23. The contract in question is principally a works contract. The preamble states that the appellants had agreed with the Sindri Fertilizers and Chemicals Ltd. to set up a complete coke oven battery ready for production as well as by-products plant on the site specified and to construct buildings, plants and machineries and deliver and supply accessories and articles and to render services fully described in the first schedule, subject to the guarantees to be fulfilled on the part of the appellants and terms and conditions mutually agreed and settled and mentioned in the second schedule for an all-inclusive price in accordance with the preliminary site plan. It is manifest from the preamble that there is a contract for the construction of a coke oven battery and by-products together with the plant, and also to deliver and supply accessories and articles. Undoubtedly, the price agreed to be paid is an 'inclusive price' in respect of the entire contract, but that does not affect the nature of the contract to deliver and supply accessories and articles. The appellants have undertaken, subject to the terms and conditions mentioned in the contract, to execute and complete the works mentioned in the first schedule. The contract in so far as it relates to the installation of plant and construction of building was a works contract and notwithstanding the definition of 'sale' and 'contract' in the Act, was not taxable but the contract contemplates delivery and supply by the appellant of accessories and articles. Even if this delivery and supply of accessories and articles is incidental to the works contract, it cannot be assumed without investigation that it was not a part of a transaction of sale liable to tax. The appellants asked the High Court to assume that the contract in question was a pure works contract, but the High Court declined to make that assumption. Ramaswami, C.J., in dealing with that plea observed :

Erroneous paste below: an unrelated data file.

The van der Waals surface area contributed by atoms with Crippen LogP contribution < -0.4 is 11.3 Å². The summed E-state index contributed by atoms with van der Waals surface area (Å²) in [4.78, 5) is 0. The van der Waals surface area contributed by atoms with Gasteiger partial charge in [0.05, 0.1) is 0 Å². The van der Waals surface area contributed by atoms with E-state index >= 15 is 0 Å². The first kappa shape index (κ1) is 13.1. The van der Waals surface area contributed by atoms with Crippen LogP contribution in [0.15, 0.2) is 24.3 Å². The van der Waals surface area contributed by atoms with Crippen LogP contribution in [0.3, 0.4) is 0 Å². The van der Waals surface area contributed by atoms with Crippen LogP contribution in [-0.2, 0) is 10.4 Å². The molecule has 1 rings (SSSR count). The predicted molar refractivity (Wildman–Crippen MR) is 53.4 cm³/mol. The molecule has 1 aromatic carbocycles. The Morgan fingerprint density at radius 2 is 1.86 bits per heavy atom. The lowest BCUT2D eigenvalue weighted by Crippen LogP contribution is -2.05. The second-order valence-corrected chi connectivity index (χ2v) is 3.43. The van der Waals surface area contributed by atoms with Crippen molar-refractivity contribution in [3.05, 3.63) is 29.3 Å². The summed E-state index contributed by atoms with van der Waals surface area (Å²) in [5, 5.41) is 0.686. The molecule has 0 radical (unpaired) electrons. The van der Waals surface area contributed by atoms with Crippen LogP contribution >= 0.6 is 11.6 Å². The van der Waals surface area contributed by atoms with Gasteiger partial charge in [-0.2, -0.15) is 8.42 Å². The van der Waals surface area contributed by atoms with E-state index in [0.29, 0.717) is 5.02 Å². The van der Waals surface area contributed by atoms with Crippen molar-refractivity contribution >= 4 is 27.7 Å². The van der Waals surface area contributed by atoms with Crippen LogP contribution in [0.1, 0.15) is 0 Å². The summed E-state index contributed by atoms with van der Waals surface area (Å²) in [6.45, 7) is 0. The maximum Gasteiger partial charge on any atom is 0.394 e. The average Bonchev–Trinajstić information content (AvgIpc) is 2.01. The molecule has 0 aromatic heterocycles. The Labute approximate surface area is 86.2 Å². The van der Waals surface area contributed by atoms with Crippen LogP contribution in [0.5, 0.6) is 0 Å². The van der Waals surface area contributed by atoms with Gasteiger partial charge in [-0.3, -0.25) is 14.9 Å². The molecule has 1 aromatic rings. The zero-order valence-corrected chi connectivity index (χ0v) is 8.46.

'I wish, however to state that I do not express any concluded opinion on the question whether there is sale of materials liable to be taxed in the present case. The facts have not been fully investigated by the sales tax authorities and the petitioners have not furnished all the account books and documents and other relevant information for the purpose of deciding this question. It would be open to the sales tax authorities to investigate the facts and upon proper construction of the contract come to the finding whether and if so to what extent, the petitioners are liable to pay sales tax.'